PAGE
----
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Comment & Response |

Cervical Osteomyelitis After Pharyngeal Surgical Manipulation—Reply ONLINE FIRST

Jill N. D’Souza, MD1; David Cognetti, MD1
[+] Author Affiliations
1Department of Otolaryngology–Head and Neck Surgery, Thomas Jefferson University Hospital, Philadelphia, Pennsylvania
JAMA Otolaryngol Head Neck Surg. Published online July 28, 2016. doi:10.1001/jamaoto.2016.1840
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In Reply We would like to thank Dr Govil et al1 for their insight into this potentially devastating diagnosis in patients with irradiated head and neck cancer, and for adding further patient data to be considered. Indeed, cervical spine spondylodiscitis can be a challenging diagnosis, especially when detected only on surveillance imaging in an otherwise asymptomatic patient.2 Esophageal dilation in patients with head and neck cancer is frequently undertaken to improve dysphagia, and up to 33% of patients may have an esophageal stricture visible on barium esophagogram.3 In the patient who has undergone radiation therapy, microperforations that may accompany esophagoscopy can have severe implications. Transient bacteremia associated with esophagoscopy with dilation has been estimated to occur in 45% to 100% of procedures4; however, there is no current consensus data regarding the use of perioperative antibiotics in the irradiated patient undergoing this procedure. The role of antibiotic prophylaxis in this patient population is also under discussion at this institution, and we wholeheartedly agree with the need for further study of the risk to benefit ratio of antibiotic prophylaxis in this setting.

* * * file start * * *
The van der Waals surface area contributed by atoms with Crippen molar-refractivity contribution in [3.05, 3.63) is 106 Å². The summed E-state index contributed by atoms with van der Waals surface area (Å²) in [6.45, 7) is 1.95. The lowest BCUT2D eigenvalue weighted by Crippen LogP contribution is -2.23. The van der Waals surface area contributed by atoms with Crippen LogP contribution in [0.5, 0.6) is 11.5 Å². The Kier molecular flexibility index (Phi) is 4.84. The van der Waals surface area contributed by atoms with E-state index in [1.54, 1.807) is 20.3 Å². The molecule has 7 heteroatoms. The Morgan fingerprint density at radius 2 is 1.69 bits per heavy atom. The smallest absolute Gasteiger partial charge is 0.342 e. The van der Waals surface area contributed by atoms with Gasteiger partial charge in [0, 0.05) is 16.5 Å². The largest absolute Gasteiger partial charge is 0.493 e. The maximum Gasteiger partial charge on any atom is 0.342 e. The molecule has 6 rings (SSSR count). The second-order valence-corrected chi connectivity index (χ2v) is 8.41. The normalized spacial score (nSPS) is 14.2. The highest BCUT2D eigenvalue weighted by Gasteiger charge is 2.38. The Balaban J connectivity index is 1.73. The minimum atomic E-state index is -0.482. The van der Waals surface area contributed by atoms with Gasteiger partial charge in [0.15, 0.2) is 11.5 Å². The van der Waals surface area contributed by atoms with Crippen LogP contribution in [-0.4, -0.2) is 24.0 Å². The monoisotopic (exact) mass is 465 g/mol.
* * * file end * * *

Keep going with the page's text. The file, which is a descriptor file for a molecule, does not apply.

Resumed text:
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July 28, 2016
Nandini Govil, MD, MPH; Nicole C. Schmitt, MD; Seungwon Kim, MD
1Department of Otolaryngology, University of Pittsburgh Medical Center, Pittsburgh, Pennsylvania
2Department of Otolaryngology–Head and Neck Surgery, Johns Hopkins School of Medicine, Bethesda, Maryland
JAMA Otolaryngol Head Neck Surg. Published online July 28, 2016.;():. doi:10.1001/jamaoto.2016.1837.
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